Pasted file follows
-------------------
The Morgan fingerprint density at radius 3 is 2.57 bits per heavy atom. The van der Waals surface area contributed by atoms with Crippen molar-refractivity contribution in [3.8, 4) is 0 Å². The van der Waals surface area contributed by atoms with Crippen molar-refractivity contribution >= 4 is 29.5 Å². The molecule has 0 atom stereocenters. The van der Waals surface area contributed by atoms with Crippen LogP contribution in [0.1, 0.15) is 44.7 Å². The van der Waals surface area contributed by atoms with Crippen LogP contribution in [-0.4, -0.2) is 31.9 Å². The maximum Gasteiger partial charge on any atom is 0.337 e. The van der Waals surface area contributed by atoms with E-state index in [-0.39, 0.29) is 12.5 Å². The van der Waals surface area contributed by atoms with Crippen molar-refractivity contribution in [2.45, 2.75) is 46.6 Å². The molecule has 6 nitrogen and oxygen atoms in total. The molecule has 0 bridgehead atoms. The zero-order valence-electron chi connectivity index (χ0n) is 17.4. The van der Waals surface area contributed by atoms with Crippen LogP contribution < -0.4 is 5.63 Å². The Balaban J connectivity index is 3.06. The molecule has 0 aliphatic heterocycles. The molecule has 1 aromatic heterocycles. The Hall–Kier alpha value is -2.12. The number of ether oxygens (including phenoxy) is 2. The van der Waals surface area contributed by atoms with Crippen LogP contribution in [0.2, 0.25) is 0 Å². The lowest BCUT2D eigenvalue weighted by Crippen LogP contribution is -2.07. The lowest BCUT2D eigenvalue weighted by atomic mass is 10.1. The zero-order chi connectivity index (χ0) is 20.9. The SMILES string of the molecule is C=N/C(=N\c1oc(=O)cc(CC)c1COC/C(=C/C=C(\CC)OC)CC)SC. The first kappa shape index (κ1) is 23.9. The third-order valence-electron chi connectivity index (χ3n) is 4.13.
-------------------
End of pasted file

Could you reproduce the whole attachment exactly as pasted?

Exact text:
The Morgan fingerprint density at radius 3 is 2.57 bits per heavy atom. The van der Waals surface area contributed by atoms with Crippen molar-refractivity contribution in [3.8, 4) is 0 Å². The van der Waals surface area contributed by atoms with Crippen molar-refractivity contribution >= 4 is 29.5 Å². The molecule has 0 atom stereocenters. The van der Waals surface area contributed by atoms with Crippen LogP contribution in [0.1, 0.15) is 44.7 Å². The van der Waals surface area contributed by atoms with Crippen LogP contribution in [-0.4, -0.2) is 31.9 Å². The maximum Gasteiger partial charge on any atom is 0.337 e. The van der Waals surface area contributed by atoms with E-state index in [-0.39, 0.29) is 12.5 Å². The van der Waals surface area contributed by atoms with Crippen molar-refractivity contribution in [2.45, 2.75) is 46.6 Å². The molecule has 6 nitrogen and oxygen atoms in total. The molecule has 0 bridgehead atoms. The zero-order valence-electron chi connectivity index (χ0n) is 17.4. The van der Waals surface area contributed by atoms with Crippen LogP contribution < -0.4 is 5.63 Å². The Balaban J connectivity index is 3.06. The molecule has 0 aliphatic heterocycles. The molecule has 1 aromatic heterocycles. The Hall–Kier alpha value is -2.12. The number of ether oxygens (including phenoxy) is 2. The van der Waals surface area contributed by atoms with Crippen LogP contribution in [0.2, 0.25) is 0 Å². The lowest BCUT2D eigenvalue weighted by Crippen LogP contribution is -2.07. The lowest BCUT2D eigenvalue weighted by atomic mass is 10.1. The zero-order chi connectivity index (χ0) is 20.9. The SMILES string of the molecule is C=N/C(=N\c1oc(=O)cc(CC)c1COC/C(=C/C=C(\CC)OC)CC)SC. The first kappa shape index (κ1) is 23.9. The third-order valence-electron chi connectivity index (χ3n) is 4.13.